Where Do We Go Next?

What will make an EDA company successful in the year 2020?


Jim Hogan and Paul McLellan opened an interactive, thought-provoking discussion at ICCAD this week on how EDA needs to change to be successful in the year 2020.

The conclusion of this well-known duo–Hogan, the VC, and McLellan, the blogger, in their current incarnations–pointed toward optimization and software signoff, given the amount of software that is now moving into designs and the need for eking better optimization out of the individual components. They’re right on a couple of important points, which are listed below, but that still doesn’t answer the overriding question.

First of all, it’s clear that EDA isn’t commanding the value it should, given the complexity of the problems it deals with and the incredible engineering feats it provides for customers. There simply aren’t enough large customers left doing enough design starts using big enough budgets.

There are fewer design starts of bigger, more complex chips, to be sure. At 32nm and beyond, designing chips is like the application of what was learned in a theoretical physics class several years ago. When you get to designs where the insulation is measured in single digits of atoms it’s clear this stuff has gotten beyond the capabilities of many companies without development budgets that are larger than the GDP of entire countries.

It gets worse, too, when you think about validating and verifying everything from multiple states and power islands to multiple cores. This is complex stuff, and could well pass beyond the capabilities of any single company—even the largest and most prominent names—within several process nodes.

Second, software is now a key part of every design. It’s not that the software is necessarily doing anything different. It’s that there is more of it, and it all has to be integrated so it works together, as planned. You don’t want to be getting a phone call while reading your mail and have the device go dead because of an unexpected glitch in scheduling caused by yet another open window.

Because of the complications of developing software, and the sheer magnitude of the task of getting the hardware to work with the software in proper order with all the right rules, software and hardware engineering now have to come together in the same place. This is an unnatural fit, because neither of these groups speaks the same language or things the same way. But economics often forces odd combinations, and the old way of doing things in isolation no longer works.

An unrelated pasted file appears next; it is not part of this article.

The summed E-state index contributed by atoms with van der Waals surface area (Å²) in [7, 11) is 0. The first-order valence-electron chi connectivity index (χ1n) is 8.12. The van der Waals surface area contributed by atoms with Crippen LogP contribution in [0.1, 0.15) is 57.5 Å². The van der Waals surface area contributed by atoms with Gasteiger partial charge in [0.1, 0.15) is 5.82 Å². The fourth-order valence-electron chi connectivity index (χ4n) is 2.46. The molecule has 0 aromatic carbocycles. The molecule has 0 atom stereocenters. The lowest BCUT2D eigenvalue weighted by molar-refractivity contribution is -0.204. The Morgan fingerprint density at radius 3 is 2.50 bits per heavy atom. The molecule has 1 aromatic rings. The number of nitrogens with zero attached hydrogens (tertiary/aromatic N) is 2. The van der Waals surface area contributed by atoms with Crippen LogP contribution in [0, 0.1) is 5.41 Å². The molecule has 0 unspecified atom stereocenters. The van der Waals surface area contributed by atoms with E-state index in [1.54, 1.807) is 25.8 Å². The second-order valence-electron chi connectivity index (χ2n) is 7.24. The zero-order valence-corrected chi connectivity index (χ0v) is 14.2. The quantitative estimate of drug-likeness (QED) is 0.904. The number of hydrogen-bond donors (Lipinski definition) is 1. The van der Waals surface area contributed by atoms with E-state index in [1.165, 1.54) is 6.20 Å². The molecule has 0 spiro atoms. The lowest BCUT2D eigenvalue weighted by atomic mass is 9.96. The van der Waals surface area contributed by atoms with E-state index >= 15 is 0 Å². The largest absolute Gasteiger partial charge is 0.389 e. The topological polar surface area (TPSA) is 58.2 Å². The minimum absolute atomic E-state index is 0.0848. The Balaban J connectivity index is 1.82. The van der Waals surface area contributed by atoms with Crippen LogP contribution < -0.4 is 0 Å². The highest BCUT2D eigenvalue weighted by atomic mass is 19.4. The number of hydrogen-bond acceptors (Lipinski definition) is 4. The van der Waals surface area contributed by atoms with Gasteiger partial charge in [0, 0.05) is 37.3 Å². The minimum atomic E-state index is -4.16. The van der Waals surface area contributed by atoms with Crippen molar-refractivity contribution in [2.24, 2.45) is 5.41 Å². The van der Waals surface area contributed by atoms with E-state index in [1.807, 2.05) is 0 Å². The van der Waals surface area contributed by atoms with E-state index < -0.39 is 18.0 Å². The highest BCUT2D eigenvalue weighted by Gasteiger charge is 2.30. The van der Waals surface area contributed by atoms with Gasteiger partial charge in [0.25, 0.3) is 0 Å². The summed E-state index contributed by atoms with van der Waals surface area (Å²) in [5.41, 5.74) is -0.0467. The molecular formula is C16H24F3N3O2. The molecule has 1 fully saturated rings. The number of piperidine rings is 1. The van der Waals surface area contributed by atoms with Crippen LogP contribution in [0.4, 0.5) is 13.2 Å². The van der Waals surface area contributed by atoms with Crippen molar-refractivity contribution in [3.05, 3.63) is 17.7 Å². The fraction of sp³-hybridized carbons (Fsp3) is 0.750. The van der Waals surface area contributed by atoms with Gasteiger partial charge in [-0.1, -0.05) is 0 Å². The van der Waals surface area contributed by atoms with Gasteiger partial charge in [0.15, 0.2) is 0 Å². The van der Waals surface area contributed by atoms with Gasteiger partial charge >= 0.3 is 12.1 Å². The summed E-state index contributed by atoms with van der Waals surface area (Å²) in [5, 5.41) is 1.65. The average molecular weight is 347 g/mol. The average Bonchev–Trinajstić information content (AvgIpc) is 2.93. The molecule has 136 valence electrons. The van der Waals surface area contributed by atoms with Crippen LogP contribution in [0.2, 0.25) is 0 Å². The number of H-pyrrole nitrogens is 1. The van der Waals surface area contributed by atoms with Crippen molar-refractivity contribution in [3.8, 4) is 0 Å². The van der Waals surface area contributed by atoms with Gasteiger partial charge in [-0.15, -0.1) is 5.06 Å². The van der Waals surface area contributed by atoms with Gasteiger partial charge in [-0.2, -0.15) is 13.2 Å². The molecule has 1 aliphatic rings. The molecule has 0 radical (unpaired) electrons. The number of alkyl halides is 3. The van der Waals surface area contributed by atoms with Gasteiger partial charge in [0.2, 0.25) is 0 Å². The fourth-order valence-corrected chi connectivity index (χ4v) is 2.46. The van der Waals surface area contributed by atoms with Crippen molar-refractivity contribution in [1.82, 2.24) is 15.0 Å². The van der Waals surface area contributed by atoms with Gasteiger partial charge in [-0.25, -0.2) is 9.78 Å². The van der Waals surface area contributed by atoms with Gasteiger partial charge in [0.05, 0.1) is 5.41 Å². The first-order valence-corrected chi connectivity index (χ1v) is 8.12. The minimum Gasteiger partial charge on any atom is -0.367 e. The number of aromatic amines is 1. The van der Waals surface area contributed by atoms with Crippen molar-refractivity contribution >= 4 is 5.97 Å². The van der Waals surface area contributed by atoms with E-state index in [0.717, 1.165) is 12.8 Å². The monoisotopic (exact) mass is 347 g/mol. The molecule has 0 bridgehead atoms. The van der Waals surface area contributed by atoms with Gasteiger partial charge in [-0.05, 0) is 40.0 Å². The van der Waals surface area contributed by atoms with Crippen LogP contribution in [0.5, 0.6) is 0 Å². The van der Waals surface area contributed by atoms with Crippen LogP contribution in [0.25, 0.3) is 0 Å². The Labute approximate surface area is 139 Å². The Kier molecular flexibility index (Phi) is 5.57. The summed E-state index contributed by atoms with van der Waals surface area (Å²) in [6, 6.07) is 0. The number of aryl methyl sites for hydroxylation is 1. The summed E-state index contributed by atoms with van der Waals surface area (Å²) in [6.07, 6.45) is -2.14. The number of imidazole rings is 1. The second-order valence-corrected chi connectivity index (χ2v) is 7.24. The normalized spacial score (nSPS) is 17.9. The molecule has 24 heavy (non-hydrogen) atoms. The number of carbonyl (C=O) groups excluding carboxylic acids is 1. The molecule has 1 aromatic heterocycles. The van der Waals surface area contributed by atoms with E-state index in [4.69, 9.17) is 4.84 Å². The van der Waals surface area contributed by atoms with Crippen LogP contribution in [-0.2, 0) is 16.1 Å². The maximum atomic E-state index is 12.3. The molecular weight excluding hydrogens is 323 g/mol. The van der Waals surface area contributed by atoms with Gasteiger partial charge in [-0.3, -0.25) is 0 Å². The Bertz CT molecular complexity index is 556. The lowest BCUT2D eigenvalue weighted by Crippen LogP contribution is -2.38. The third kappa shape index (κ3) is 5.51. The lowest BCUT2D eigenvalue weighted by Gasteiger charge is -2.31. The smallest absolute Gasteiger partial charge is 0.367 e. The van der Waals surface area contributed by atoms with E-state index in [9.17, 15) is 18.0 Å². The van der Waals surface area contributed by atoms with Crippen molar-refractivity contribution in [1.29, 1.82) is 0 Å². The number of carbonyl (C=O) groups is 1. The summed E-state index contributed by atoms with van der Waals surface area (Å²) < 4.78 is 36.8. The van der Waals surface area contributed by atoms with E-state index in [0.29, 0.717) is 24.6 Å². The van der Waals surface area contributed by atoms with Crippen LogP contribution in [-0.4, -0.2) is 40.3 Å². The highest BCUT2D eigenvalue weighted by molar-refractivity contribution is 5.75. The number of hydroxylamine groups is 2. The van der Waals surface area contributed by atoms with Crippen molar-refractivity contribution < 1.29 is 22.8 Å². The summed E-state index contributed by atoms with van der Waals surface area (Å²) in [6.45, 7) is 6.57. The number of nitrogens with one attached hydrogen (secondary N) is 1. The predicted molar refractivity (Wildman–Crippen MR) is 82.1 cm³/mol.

So what becomes of an EDA company in all of this? Does it really focus on optimization? Or does it become something other than an EDA company? Our guess is both—and neither. Looking at the big guys in this market, Mentor’s approach has been to expand well beyond the core EDA flow into areas like yield and test (read yield & test, rather than two separate areas), as well as other pieces of DFM. Synopsys has done the same in areas such as standard IP and high-level synthesis. Cadence has focused on mixed signal and system in package, in addition to its core EDA market.

We’re already seeing these companies branching out into new areas, and the exploration is just beginning. They’re also continuing to invest in their cash cows. But where they’re reaching is far beyond just optimization. It’s also far beyond how we describe EDA today. What’s not clear is where exactly all of this will go, which markets will provide the best opportunities, and where the real money will be—whether it’s at the leading edge of design or enhancements at existing nodes.

The bottom line is this is still all about Moore’s Law. While it’s technically feasible, and for some companies it’s economically feasible, the number at the front end is shrinking while the number at the back end is exploding. Adding real value may be less about pushing the envelope than building an ecosystem for the mainstream developers in mass markets. It may be less about the iPhone than about the Droid, and in developing markets it may be less about either of them than communication that works all the time.

This is another kind of economic reality, and value changes from one market to the next. In these markets, one size doesn’t fit all and one solution may not solve everything. What’s good enough in China may not be the same as what’s good enough in India, which may be entirely different from what’s good enough in the United States, Europe or Japan. How do you craft a business model around that?

–Ed Sperling


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